Searching for the political middle in a divided U.S.
Ahead of midterm elections, 2 authors offer wildly different opinions on what’s next for the U.S.
It's hard to know which is more remarkable.
The curse-filled rant that got more than 2 million views on Facebook this week, or that it feels almost benign compared to much of the vitriol spewing out of the angry volcano that now seems to be the United States.
In the cellphone video Houston resident Janet Espejel posted this week after voting in advance of U.S. midterm elections on Nov. 6, she's yelled at by a man who doesn't like her driving.
"That's not how we drive in America. Trump's deporting your stupid cousins today, b*tch!"
It didn't take long for the internet to find his identity. Charles Greier is an avid supporter of U.S. President Donald Trump and his immigration policies.
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It was just another microcosm moment from a country that often appears from this side of the border to be made up almost entirely of people angrily shouting at each other in between packing rallies for Donald Trump, or taking to social media to urge that he be impeached.
No place for moderates?
Ken Stern understands why Canadians might view the U.S. as a country so politically polarized it no longer has a moderate middle.
"It's a reasonable interpretation, given how people talk in the media and how President Trump describes the country," he said. "But most Americans, the largest percentage of Americans, identify themselves as independents, far more than Democrats and Republicans."
Stern was formally the head of National Public Radio in the U.S, but in 2015 undertook a unique personal experiment.
He left what he refers to as his "96 per cent Democrat" neighbourhood in Washington, D.C., and spent months travelling mostly Republican parts of the U.S. He chronicled his findings in a book titled, Republican Like Me: How I left the Liberal bubble and learned to love the right.
Watch as author Ken Stern discusses political polarization:
"A lot of the reason we dislike the other side is because we don't know the other side, we're increasingly physically divided," Stern told CBC's The Investigators this week.
While people who identify as Republican or Democrat do seem to distrust each other more than ever, he now believes most Americans are actually members of what he calls, "the exhausted middle."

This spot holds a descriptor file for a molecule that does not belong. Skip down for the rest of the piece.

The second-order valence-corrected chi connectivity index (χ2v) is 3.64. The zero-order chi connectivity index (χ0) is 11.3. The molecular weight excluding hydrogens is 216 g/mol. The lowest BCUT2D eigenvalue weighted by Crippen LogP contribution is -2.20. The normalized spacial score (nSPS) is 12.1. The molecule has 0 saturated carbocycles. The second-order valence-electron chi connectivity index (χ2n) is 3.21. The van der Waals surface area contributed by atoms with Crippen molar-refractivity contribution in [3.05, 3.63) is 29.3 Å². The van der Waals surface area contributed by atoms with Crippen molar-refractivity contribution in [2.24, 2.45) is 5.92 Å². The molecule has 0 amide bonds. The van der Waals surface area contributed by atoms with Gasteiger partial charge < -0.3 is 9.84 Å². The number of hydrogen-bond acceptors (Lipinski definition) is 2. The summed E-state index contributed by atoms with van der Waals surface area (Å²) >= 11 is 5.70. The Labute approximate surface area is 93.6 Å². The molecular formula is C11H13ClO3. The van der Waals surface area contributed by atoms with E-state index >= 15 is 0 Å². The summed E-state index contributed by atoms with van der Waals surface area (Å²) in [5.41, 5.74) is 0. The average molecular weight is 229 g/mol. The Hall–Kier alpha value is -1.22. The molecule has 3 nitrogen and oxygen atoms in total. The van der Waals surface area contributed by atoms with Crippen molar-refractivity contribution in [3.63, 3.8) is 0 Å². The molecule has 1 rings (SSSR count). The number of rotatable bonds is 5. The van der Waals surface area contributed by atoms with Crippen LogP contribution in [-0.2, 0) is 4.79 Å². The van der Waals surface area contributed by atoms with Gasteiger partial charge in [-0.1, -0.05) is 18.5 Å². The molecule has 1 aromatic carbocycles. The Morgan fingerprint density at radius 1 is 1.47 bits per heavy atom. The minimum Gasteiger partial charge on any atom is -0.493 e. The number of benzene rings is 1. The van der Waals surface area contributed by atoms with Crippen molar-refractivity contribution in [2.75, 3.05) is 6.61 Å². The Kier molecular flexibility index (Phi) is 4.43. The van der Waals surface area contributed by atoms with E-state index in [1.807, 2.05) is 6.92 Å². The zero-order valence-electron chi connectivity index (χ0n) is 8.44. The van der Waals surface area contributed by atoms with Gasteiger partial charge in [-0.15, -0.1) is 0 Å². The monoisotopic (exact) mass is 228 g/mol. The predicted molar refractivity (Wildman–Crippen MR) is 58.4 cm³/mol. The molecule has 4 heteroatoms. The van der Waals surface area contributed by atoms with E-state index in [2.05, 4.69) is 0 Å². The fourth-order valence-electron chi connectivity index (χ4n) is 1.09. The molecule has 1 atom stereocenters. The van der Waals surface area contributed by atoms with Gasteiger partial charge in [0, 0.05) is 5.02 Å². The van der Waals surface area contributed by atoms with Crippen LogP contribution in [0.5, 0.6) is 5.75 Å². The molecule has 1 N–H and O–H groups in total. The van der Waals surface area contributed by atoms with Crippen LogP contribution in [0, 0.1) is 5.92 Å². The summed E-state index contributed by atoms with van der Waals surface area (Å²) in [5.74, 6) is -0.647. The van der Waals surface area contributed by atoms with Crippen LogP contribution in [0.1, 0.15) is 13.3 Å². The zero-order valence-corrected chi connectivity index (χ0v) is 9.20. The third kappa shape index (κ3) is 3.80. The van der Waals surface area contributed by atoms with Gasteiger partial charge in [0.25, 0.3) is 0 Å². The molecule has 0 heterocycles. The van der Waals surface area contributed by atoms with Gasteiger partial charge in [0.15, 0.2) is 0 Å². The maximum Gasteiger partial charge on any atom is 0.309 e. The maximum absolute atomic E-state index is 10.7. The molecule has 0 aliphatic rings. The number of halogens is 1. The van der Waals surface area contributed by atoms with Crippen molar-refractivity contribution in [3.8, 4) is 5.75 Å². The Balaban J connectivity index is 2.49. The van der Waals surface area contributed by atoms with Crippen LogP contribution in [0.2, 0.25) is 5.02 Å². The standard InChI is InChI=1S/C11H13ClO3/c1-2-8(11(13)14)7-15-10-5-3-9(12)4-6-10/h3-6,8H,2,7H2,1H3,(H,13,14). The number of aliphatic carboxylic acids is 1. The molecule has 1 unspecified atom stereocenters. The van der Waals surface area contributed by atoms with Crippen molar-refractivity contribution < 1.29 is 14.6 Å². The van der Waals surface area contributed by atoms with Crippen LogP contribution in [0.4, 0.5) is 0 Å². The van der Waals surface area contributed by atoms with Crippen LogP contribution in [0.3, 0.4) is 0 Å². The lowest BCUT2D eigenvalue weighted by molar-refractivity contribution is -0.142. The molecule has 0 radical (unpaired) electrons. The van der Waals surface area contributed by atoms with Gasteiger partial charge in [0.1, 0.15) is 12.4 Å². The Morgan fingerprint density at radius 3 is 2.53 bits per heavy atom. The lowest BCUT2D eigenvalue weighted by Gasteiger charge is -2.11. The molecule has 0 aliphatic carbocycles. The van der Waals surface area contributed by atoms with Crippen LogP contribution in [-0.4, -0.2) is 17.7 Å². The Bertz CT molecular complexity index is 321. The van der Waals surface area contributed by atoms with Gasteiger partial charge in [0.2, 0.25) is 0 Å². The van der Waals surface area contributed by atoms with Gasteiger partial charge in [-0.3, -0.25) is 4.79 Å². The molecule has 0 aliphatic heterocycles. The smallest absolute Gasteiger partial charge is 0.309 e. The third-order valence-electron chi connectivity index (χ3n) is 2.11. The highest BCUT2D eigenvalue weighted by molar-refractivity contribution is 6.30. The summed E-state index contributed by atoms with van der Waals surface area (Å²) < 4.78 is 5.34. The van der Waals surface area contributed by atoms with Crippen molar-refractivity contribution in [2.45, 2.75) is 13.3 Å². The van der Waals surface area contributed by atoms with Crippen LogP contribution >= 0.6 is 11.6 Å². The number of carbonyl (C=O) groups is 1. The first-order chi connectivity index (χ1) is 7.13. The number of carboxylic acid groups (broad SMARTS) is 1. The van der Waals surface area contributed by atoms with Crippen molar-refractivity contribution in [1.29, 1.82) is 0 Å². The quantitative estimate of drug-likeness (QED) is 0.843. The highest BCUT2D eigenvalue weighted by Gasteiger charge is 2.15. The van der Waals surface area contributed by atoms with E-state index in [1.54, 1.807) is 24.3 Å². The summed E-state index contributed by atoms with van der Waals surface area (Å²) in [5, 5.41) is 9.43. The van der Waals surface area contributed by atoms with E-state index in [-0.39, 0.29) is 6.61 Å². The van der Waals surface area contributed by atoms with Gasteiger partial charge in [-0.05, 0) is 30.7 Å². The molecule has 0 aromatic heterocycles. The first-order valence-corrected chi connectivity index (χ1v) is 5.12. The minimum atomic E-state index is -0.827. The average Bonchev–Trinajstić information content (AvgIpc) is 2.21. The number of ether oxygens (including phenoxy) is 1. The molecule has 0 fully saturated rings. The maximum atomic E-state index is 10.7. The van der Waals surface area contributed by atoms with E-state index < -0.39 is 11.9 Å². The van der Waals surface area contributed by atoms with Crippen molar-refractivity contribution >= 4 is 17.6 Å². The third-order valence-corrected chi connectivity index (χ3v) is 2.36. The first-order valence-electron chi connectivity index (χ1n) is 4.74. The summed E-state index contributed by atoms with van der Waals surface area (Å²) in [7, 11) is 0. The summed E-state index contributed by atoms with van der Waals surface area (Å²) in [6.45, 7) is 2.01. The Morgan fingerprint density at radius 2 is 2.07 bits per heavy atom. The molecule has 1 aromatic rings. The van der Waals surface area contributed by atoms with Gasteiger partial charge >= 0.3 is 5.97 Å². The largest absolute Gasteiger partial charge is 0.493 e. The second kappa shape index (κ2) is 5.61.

"They neither heavily identify with Trump or anti-Trump. They don't like the tenor of the debate; they just wish it would stop, frankly."
He believes a majority of Americans won't vote in the midterm elections because no one in the country's two-party system represents their views.
"The Democratic Party has moved to the left; the Republican party has moved to the right," he said. "There's not a natural place for moderates to go anymore in the American political system."
Another civil war?
Stern's portrait of a country not-so-close to implosion, however, is a stark contrast to the way Stephen Marche sees it.
"I think it's pretty clear that chaos is emerging," Marche said. "The far-right has violent movements that are growing every day in strength and numbers — and [they] are very armed."
He's a Canadian journalist and author who recently wrote an essay for The Walrus magazine suggesting the U.S. is moving toward its next civil war.
While he agrees with Stern that the trend of "these two parties hating each other has been underway for about 30 years," he disagrees that most Americans haven't chosen a side.
Watch as journalist Stephen Marche discusses the possibility of another U.S. civil war:
"There are basically no independents in the United States," Marche said. "The hope that ... some kind of post-partisan figure is going to emerge that will bring America together, on the right or the left, that's just not realistic."
Marche believes Canada needs to start contemplating its future without the U.S. as we currently know it.
"We're not going to be able to just be in these people's shadows for long because they're crumbling," he said. "I think it's actually kind of an opportunity for Canada to re-evaluate its place in the world."
Also this week on The Investigators with Diana Swain, the Toronto Star's Daniel Dale talks about fact-checking Donald Trump and how he's able do it in real-time during Trump's frequent rallies.